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BIRDER WITH CAMERA – Documenting bird findings

I always carry my telephoto camera with me, or almost always. I’m convinced that other birders who are interested in having their potentially rare sightings believed by others should also always have a camera with them. Even a cellphone camera is better than nothing and sometimes is perfect for what is needed.

If you have ever seen a rare bird and reported it without submitting a photo, you know how hard it usually is to get anyone to believe your sighting, whether you are a beginner or an acknowledged advanced birder. I don’t think the reviewers (e.g., state records committees or ebird reviewers) automatically believe that you are lying when you submit a rare bird report. They do know, however, that it is very easy for birders to sincerely, but erroneously, believe they saw something that they did not see. A photo can clear away all the doubts. I think that if birders are honest with themselves, they know that there have been times that they were convinced of the identity of a bird that they saw and then realized, perhaps upon taking a photo or upon seeing someone else’s photo or upon getting a better look at the bird, that they were very wrong! It happens. We see something. It looks exactly, or nearly like a particular species, and our mind snaps to a conclusion. The more we’ve birded, the more our conclusion is likely to be correct, but all birders are fallible. Really. In fact, some of the best bird misidentification stories that I’ve heard have been told by well-known expert birders, about themselves.

So, when I do a big year (as during every other year), that big camera goes with me. Partly it is just to document the birds for my own records, to let me look back over the pictures and remember my year. But it is also partly a way for me to “prove” to others, sometimes bird record committees or ebird reviewers, that what I say I saw I did indeed see. And yes, sometimes it is to bring reality into my records and reports, to help me realize that what I thought I saw was incorrect.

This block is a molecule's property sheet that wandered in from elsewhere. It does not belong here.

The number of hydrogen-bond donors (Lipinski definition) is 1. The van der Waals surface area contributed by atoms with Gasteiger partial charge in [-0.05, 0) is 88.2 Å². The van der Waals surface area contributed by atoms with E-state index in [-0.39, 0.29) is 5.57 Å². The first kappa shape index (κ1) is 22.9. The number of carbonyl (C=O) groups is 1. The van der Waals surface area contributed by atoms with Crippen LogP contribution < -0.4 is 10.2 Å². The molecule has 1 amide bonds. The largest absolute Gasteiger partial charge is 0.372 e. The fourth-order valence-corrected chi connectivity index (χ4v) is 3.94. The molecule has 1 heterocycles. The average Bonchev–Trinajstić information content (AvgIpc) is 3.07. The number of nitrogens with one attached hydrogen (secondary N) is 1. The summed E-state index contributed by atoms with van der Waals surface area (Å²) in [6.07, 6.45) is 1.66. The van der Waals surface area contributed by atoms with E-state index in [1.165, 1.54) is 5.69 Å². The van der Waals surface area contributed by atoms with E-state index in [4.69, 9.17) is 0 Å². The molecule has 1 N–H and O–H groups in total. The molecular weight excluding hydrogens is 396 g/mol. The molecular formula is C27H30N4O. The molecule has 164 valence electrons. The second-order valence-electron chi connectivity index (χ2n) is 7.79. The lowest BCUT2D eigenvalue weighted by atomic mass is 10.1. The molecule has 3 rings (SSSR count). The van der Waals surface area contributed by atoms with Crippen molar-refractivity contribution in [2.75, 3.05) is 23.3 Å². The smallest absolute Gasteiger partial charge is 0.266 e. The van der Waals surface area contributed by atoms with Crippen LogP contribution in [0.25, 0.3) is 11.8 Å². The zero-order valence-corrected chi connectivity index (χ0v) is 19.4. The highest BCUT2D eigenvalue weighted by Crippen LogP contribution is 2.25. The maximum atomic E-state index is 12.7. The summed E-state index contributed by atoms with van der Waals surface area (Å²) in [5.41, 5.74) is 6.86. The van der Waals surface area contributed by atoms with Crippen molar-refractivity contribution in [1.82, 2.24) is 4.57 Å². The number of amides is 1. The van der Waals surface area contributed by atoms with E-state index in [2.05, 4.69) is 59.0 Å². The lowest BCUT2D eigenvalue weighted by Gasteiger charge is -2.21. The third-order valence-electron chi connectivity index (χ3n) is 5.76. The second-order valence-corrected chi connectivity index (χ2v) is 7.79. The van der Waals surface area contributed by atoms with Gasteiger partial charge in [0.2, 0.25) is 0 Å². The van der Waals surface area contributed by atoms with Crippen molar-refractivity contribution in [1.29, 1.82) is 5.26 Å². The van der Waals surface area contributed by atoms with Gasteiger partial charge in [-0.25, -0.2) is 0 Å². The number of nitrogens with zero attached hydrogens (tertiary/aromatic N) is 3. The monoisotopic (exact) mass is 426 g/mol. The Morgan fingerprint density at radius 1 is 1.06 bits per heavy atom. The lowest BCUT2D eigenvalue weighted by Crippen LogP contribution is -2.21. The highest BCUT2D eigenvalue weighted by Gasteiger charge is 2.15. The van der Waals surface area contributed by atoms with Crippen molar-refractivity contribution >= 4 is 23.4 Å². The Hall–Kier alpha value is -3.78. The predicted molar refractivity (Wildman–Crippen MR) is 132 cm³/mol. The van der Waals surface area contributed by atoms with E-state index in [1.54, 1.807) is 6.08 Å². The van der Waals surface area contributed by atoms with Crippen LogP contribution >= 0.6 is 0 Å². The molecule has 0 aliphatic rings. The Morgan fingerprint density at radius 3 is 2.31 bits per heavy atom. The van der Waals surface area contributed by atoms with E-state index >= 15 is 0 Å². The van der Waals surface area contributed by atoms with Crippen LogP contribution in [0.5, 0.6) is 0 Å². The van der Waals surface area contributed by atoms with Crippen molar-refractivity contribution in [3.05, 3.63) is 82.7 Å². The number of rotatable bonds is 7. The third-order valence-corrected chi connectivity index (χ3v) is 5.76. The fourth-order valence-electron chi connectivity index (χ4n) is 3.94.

LEB_for_website.jpg.w180h195Carrying a camera, however, does not give birders an excuse to not look carefully at the birds and try to see their field marks and identify them before looking at the pictures. The pictures cannot capture all the field marks, usually cannot show the behavioral details or hear (unless it’s video) the songs and calls, and usually cannot convey exactly where the bird was found or how long it was there. Birders who want to be better birders and want to be out birding still need to be bird-watchers, not just bird-photographers (that’s a whole different batch of people generally). While photographs usually are extremely valuable in documenting bird sightings, bird record committees typically require much more information, a write-up of details seen on the bird and details of what the bird was doing and what it sounded like, if anything. A picture may be worth a thousand words, but more than a thousand words-worth is required for bird documentation.

A final word about carrying a camera – remember to use it. I don’t know how many times I’ve excitedly stared at a bird until it flew away, only to realize that I had not even touched my camera the whole time. Even if your pictures are terrible, having a picture can make the difference between being sure of what you saw and having your sighting be doubted by others and by yourself. And sometimes, the picture can turn out wonderfully and give you a great remembrance, and documentation, of the sighting.

And one more final word – remember to charge your camera batteries. After I wrote most of this post, I went to our weekly Canyon Lake bird survey in Rapid City, but was unable to take pictures because my camera battery was dead and my extra battery was at home. Not good.

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Lynn Barber

Lynn Barber

Lynn Barber started birding at the age of 7. In 2005, she broke the Texas big year record with 522 species, and in 2008, she tallied 723 bird species in the ABA Area. An account of her ABA Big Year, entitled Extreme Birder: One Woman’s Big Year, was published in the spring of 2011. Her second book, Birds in Trouble was published in 2016. While living in North Carolina, Lynn was active in Wake County Audubon and on the board of the Carolina Bird Club. Moving to Texas in 2000, she was active in the Fort Worth Audubon Society, serving as its president for 3 years. She is a life member of the Texas Ornithological Society, and became its president in April 2009. She now lives in Anchorage, Alaska.
Lynn Barber

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